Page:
Considering Wills Where No Strict Compliance with Execution Requirements: Part 1

June 7, 2011 Hull & Hull LLP Estate & Trust, Litigation Tags: , , , , , , , 0 Comments

We have blogged and podcasted in the past on the formal requirements of Ontario’s Succession Law Reform Act, and the effect of non-compliance. In Ontario, there is no provision for “substantial compliance”, and a Will not executed in accordance with the strict requirements will not be accepted: see Sills v. Daley, [2002] O.J. No. 5318 (however, see also, Sisson v. Park Street Baptist Church, [1998] O.J. No. 2885).

Other provinces, such as Manitoba, New Brunswick and Nova Scotia, have provisions that give the court discretion to order that a writing is valid and fully effective as a will even though it was not executed in compliance with the relevant legislative requirements.

In Nova Scotia, the legislation provides:

“Where a court of competent jurisdiction is satisfied that a writing embodies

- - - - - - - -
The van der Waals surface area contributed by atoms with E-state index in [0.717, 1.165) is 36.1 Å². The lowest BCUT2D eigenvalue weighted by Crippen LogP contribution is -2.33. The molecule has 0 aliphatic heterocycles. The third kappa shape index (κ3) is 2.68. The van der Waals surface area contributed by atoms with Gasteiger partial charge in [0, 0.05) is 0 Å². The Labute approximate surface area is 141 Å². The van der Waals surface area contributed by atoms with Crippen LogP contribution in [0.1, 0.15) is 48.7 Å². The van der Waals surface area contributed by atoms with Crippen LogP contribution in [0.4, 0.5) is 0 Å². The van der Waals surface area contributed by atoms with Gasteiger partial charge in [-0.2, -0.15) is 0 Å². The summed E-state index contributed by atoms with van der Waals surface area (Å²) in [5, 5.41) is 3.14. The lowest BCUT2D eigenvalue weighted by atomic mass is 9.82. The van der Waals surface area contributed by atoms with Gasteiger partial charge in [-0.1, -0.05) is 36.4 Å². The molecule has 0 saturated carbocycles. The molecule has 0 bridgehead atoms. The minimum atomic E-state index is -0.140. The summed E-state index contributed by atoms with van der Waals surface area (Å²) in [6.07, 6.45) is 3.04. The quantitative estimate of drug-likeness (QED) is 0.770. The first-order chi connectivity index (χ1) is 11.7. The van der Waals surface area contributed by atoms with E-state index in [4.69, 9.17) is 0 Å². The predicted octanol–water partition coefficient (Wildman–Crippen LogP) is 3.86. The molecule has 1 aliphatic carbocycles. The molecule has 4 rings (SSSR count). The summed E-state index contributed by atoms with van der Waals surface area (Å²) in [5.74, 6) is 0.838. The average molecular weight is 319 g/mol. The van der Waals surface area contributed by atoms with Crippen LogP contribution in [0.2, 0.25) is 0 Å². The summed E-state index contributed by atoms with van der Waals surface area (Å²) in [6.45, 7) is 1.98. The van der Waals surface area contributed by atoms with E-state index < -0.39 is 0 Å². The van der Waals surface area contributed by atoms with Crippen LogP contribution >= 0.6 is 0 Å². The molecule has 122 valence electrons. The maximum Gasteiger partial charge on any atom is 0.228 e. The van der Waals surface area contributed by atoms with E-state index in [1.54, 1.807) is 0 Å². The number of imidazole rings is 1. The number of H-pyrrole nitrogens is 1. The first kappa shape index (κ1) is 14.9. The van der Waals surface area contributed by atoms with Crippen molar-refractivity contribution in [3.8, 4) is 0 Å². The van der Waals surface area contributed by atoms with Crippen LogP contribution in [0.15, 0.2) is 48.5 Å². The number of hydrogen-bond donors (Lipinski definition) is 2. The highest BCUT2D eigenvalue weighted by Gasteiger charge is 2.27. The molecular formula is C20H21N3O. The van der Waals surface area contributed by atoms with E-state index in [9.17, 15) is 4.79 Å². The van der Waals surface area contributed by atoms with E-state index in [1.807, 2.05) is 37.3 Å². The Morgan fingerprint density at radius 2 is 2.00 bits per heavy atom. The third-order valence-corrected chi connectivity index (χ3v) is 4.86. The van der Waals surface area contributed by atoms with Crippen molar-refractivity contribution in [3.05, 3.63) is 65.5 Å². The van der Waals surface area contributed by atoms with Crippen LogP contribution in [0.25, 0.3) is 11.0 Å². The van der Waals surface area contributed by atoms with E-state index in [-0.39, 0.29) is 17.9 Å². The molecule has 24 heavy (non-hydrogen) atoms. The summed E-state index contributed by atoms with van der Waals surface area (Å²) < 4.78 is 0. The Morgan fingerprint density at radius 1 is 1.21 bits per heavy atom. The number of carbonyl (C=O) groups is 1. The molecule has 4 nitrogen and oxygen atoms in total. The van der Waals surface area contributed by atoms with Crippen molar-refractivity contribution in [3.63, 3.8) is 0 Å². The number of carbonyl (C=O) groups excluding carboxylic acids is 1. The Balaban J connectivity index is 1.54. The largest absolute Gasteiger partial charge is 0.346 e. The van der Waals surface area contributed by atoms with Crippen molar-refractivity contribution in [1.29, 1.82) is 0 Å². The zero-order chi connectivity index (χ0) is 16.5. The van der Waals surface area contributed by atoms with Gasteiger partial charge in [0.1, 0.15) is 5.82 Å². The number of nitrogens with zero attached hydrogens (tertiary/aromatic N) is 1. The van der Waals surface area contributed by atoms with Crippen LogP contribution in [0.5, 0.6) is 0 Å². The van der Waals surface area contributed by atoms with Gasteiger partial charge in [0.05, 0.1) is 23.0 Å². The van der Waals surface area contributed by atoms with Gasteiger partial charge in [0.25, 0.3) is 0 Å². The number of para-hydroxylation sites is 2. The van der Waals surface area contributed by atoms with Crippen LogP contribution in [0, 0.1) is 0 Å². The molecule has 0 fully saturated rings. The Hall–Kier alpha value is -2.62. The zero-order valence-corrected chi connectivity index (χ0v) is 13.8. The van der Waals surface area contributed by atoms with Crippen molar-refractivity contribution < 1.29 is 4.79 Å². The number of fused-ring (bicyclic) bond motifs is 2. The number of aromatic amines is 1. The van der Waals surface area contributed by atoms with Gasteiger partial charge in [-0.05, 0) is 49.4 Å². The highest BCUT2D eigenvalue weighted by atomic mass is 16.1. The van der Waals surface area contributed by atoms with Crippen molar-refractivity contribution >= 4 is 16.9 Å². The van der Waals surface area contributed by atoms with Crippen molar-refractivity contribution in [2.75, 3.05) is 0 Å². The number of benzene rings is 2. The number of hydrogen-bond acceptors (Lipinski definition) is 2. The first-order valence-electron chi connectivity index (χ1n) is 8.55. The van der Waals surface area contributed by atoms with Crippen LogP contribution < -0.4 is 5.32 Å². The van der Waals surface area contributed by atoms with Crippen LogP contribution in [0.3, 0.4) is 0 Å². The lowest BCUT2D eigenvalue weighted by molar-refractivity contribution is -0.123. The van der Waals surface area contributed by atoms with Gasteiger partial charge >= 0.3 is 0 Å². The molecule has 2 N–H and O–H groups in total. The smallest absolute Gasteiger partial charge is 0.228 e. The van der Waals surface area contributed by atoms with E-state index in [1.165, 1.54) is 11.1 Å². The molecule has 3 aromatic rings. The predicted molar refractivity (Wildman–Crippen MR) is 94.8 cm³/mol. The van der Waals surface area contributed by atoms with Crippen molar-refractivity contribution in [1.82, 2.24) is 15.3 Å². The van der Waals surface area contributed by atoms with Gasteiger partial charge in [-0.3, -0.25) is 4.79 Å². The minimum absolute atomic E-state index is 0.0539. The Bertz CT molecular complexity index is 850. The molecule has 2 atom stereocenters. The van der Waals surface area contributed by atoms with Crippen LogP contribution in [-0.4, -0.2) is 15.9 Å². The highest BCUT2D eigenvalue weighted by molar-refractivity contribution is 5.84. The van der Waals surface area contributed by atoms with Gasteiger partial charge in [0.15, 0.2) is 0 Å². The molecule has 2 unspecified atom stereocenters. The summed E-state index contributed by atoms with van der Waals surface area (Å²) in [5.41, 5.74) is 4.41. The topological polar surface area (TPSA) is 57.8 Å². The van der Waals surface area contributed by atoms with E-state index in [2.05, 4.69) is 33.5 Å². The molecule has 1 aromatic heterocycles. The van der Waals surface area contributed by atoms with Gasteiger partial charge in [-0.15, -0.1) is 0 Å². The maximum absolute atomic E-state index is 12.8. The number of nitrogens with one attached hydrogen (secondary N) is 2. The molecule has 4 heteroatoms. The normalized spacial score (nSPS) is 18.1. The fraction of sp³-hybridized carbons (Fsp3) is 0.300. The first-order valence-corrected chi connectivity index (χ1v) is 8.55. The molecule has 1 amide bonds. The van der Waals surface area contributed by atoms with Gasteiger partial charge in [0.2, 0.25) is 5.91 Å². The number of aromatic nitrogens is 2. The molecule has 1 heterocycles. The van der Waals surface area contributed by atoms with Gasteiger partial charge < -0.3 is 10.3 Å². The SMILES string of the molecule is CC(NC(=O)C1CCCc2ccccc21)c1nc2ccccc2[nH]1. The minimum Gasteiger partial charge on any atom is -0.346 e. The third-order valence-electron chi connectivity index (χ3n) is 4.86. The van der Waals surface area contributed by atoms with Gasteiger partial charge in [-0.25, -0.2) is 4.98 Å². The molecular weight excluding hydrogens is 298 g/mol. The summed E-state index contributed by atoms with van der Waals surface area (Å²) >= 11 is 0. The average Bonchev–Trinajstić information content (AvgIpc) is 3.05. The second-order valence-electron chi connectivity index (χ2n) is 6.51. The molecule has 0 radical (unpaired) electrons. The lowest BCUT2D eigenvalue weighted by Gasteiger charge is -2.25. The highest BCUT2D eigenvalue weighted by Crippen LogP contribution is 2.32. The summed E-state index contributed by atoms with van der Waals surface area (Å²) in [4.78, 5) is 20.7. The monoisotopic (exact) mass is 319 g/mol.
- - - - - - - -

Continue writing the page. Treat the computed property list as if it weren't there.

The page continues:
(a) the testamentary intentions of the deceased; or

(b) the intention of the deceased to revoke, alter or revive a will of the deceased or the testamentary intentions of the deceased embodied in a document other than a will,

the court may, notwithstanding that the writing was not executed in compliance with the formal requirements imposed by this Act, order that the writing is valid and fully effective as if it had been executed in compliance with the formal requirements imposed by this Act.”

The application of this provision was discussed in the recent Nova Scotia decision of Robitaille v. Robitaille Estate, 2011 NSSC 203 (CanLII).

There, the testator met with her lawyer to discuss a change to the appointed executor under her will. The next day, the lawyer spoke to the testator by phone (recognizing her voice) to discuss making a change so as to add a clause imposing a protective trust for the bequest to her daughter similar to the clause that was in place for her son. Before the revised will could be discussed and executed, the testator fell ill and was hospitalized. Another daughter phoned and asked the lawyer to email the will to her so that it could be executed by the testator. 

The testator then signed the will, and died a few days later.

Unfortunately, the will was not signed by the witnesses in the presence of the testator, as required by Nova Scotia’s Wills Act.

What did the court do? Tune in tomorrow.

Paul E. Trudelle – Click here for more information on Paul Trudelle

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